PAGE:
I had been delaying an upgrade from Mint 17.3 to 18 because when I tried 18.0, Google Earth stopped working. Things were no better with Mint 18.1 or Mint 18.2. The problem was, Google Earth would install and start to run, but hang on start-up and go into a mostly unresponsive state. It would look something like this:
I did some research, tried safe mode, checking that all dependencies were satisfied and different video drivers. This was happening on any machine I installed on so I knew it wasn’t hardware.
To make a long story short, as of October 2017 the best solution I’ve found is to install an older version of Google Earth. It appears that Google Earth Pro 22.214.171.12436 build date 1/17/2017 installs and works as it should. Even the Photos load. There’s a thread on the Mint forums discussing this issue:
And according to said thread, the GE support team made version 126.96.36.19936 64bit (.deb) available for download at:
Use this source at your own risk. I got it and it appears legit. If it was bogus, I tend to think the Linux Mint forum people would flag it. Might be a good idea to keep that .deb file backed up for future use. 🙂
Update, 1.19.18 Linux Mint 18.3:
The same problem still exists and the same solution still applies. Use version 188.8.131.5236.
Caution! If you perform a ‘sudo apt update/upgrade from the command prompt, GE will get updated to the newer non-functioning version. If that happens, use Synaptic Package Manager to completely remove GE then reinstall using the .deb file you downloaded earlier (and hopefully saved). When update manager prompts you to update, right-click and select ‘ignore …’. Also go into SPM and type google earth in the search bar. Left-click it once and click Package > Lock Version. This will prevent Update Manager or Synaptic from accidentally upgrading you to the newer non-working version, however, performing a sudo apt upgrade from the command prompt will still force the upgrade.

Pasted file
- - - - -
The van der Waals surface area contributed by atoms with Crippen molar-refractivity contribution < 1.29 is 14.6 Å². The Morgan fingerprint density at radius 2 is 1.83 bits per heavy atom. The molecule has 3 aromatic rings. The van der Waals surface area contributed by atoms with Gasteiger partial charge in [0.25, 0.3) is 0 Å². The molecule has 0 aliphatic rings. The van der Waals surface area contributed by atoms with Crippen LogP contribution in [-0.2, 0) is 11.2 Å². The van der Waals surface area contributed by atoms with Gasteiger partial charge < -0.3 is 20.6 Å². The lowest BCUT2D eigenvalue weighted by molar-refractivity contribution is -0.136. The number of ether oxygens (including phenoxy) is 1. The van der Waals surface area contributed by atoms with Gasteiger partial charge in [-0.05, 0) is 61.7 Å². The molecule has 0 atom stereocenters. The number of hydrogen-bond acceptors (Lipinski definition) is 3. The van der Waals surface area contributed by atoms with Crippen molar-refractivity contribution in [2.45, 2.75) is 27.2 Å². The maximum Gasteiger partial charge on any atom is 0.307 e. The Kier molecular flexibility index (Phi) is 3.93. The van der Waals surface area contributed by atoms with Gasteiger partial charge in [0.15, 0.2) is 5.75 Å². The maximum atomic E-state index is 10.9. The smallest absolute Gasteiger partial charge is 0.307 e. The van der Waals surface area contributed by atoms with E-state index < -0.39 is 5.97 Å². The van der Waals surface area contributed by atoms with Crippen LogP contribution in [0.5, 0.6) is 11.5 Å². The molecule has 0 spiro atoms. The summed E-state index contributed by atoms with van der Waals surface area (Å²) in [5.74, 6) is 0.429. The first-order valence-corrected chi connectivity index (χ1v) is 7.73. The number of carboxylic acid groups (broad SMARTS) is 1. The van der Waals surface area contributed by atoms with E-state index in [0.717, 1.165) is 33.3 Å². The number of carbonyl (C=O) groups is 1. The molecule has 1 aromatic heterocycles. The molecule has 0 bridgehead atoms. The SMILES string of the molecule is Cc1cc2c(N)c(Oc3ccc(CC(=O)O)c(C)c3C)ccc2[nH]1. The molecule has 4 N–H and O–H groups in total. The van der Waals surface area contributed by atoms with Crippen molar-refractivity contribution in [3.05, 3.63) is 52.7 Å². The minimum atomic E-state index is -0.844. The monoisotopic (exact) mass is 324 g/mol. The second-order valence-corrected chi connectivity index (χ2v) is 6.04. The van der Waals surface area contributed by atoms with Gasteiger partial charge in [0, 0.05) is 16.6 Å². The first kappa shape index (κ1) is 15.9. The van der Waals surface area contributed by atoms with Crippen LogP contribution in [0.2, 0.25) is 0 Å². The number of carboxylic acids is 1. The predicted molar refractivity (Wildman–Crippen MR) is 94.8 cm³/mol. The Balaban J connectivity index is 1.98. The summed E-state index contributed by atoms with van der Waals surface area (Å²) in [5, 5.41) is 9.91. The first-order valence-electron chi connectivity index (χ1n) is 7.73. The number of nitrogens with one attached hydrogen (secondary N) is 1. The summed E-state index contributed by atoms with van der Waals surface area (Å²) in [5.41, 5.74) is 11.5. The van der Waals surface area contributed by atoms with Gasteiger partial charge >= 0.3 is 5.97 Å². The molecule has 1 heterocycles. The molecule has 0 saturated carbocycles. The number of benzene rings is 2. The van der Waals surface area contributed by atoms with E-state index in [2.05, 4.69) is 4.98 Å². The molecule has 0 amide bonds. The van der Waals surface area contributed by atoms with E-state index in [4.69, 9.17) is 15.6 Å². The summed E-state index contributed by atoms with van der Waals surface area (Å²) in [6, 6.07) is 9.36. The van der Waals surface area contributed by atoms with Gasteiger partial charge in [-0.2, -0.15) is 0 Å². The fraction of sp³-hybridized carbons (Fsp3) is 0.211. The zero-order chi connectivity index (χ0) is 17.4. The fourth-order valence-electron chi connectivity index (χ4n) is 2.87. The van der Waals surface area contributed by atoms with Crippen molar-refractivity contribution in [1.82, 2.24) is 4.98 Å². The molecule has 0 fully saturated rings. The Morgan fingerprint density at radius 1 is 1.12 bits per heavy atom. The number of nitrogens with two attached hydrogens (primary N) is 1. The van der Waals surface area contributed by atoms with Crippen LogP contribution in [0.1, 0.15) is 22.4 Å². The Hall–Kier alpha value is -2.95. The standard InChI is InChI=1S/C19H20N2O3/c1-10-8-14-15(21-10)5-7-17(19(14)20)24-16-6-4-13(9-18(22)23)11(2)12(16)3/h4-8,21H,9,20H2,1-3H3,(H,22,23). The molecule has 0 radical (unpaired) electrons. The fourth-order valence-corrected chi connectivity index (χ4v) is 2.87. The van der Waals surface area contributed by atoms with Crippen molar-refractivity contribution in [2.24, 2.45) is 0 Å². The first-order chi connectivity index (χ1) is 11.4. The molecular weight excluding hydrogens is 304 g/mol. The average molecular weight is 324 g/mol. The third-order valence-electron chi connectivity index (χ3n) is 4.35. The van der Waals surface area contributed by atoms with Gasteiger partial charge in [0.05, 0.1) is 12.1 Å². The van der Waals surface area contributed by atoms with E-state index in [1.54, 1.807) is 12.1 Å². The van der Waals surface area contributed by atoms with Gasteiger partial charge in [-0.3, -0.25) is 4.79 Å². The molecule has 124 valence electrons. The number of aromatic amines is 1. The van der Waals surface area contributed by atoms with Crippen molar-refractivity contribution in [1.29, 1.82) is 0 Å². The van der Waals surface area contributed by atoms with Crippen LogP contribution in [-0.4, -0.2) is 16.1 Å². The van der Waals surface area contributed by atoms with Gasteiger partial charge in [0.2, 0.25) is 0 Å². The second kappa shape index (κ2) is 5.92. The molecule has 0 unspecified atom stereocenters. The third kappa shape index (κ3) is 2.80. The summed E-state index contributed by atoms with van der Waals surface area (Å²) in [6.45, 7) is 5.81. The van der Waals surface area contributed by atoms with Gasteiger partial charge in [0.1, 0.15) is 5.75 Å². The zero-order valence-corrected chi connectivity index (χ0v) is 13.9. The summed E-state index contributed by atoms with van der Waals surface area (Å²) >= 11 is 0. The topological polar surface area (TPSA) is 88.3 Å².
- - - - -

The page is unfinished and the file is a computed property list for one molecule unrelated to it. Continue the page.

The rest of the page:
Back in 2015, I wrote a guide for Linux users on how to convert *.264 format video streams from a security DVR into something more usable. Since then, the handbrake utility has developed new features and capabilities, so the process can be streamlined. This process was tested in Linux Mint 18.2 and will likely work in any modern Debian or Ubuntu based distribution. Handbrake also has downloads for Mac and Windows.
1. Get the video clip of the date/time frame in question. Typically a security DVR will be setup to record only when it detects motion. By searching through the recorded footage, hopefully you can find the clip containing the activity. This file can be copied to your computer via a USB thumb drive or downloaded via the application used to remote view your DVR.
2. Get and install handbrake. It’s an open source video transcoder available via Synaptic Package Manager, but there’s a newer version on the developer’s website with instructions on how to add their PPA (Personal Package Archive) to your system.
a. After install it should appear on your menu. Launch it. It’s reasonably self explanatory.
b. Select the Open Source button to pick the .264 file to be transcoded.
c. Select a Destination file and folder.
d. Check settings:
Preset 'Fast 1080p30' Format: MPEG-4 (avformat) Video Encoder: H.264(x264) Constant Framerate
e. Click ‘Start Encoding’.
You should now have a .m4v file in the destination folder that can be played or edited with most applications and sent as an email attachment viewable in gmail. Youtube will also accept this format and I’ve confirmed an iPhone gmail user can view it as well.